Advertisement
YOU ARE HERE: LAT HomeCollections

Obituaries

Win Rockefeller, 57; Billionaire Rancher, Lt. Gov. of Arkansas

July 17, 2006|Valerie J. Nelson | Times Staff Writer

Arkansas Lt. Gov. Win Rockefeller, a reserved billionaire rancher who was more likely to sport a Timex watch and decorate his state office in castoffs than advertise his status as heir to an empire that fueled the Industrial Age in late 19th century America, has died. He was 57.

Rockefeller died Sunday at the University of Arkansas for Medical Sciences medical center in Little Rock, Ark., after unsuccessful treatments for a blood disorder, said Steve Brawner, the lieutenant governor's spokesman.

On July 8, Rockefeller had returned to Arkansas from Seattle after two bone marrow transplants since October failed to cure an unclassified myeloproliferative disorder, a blood condition that can lead to leukemia. His illness forced him to abandon his race last year for governor.

"Win Rockefeller embodied the ideals of compassion, generosity and humility. He was a wealthy man, but his real wealth was not his money, but his heart for serving others," Arkansas Gov. Mike Huckabee said in a statement. He returned to Little Rock early from the Southern Governors' Assn. meeting in New Orleans.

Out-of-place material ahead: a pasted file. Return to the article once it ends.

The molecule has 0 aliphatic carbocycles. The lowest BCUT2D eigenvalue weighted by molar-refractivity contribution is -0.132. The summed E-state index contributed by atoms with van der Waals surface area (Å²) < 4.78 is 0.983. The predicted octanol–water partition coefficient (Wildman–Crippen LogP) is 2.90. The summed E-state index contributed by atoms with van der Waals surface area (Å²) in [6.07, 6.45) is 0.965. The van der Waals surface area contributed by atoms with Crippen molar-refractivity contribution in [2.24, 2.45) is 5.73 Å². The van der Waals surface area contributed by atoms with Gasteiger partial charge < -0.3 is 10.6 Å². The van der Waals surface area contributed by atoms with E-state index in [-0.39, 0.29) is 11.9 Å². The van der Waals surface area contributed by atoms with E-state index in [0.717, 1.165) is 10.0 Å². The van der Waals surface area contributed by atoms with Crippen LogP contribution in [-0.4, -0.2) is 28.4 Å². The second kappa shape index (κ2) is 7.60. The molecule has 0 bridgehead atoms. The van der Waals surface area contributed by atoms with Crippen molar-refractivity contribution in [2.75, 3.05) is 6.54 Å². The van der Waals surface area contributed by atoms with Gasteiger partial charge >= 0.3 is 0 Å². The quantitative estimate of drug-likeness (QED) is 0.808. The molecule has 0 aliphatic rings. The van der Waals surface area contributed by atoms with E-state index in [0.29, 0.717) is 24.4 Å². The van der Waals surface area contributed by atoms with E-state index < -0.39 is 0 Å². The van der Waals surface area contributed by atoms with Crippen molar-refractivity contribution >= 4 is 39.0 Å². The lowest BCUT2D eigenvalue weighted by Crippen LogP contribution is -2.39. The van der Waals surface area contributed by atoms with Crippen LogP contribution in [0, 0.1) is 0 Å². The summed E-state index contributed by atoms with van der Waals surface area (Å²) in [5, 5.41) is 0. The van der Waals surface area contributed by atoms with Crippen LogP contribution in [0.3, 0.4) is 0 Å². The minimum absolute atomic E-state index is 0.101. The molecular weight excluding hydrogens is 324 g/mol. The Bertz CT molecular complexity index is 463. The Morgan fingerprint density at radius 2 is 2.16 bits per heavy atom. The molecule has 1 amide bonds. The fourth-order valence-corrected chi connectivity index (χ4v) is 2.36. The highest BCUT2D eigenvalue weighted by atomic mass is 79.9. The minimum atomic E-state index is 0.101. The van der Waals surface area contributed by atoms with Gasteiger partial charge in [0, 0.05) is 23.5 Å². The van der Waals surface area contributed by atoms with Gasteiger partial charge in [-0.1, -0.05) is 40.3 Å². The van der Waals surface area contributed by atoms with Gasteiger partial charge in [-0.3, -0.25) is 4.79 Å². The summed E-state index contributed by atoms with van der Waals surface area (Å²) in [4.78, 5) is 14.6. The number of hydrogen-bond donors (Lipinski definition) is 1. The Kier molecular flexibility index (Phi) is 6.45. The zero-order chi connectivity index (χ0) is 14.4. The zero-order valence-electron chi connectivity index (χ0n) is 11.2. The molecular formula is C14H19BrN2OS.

For The Record
Los Angeles Times Friday August 04, 2006 Home Edition Main News Part A Page 2 National Desk 1 inches; 34 words Type of Material: Correction
Rockefeller obituary: The obituary of Win Rockefeller, a billionaire rancher and the lieutenant governor of Arkansas, that ran in the July 17 California section incorrectly gave his widow's name as Lisette. It is Lisenne.

Last year, Rockefeller was ranked No. 283 on Forbes magazine's list of the nation's wealthiest people, with a fortune estimated at $1.2 billion. The great-grandson of Standard Oil founder John D. Rockefeller, he gave his $35,000-a-year lieutenant governor's salary to charity.

He was the son of Winthrop Rockefeller, governor of Arkansas from 1967 to 1971 and the state's first Republican governor since Reconstruction. The senior Rockefeller's tenure is generally regarded as a watershed moment for the state because he broadened the agriculture-based economy by luring other industries to Arkansas and made efforts to improve schools and race relations.

When his father died at 60 of cancer in 1973, Win Rockefeller was 24. He became the first of "the Cousins," as the third generation of Rockefellers is called, to come into his inheritance. U.S. Sen. Jay Rockefeller (D-W.Va.) is a cousin.

For advice, Win, who was then a young rancher, turned to his uncle Nelson Rockefeller, the former New York governor who served as vice president under President Ford. Win Rockefeller considered becoming a state trooper, but poor eyesight and advice from his uncle stopped him.

"He said, 'Win, you've got a lot bigger things you need to focus on,' " Rockefeller told the Memphis Commercial Appeal in 1997.

Within a month, he took over his father's active interest in the Republican Party of Arkansas. He also became involved in banking, retailing, automobile dealerships and resorts.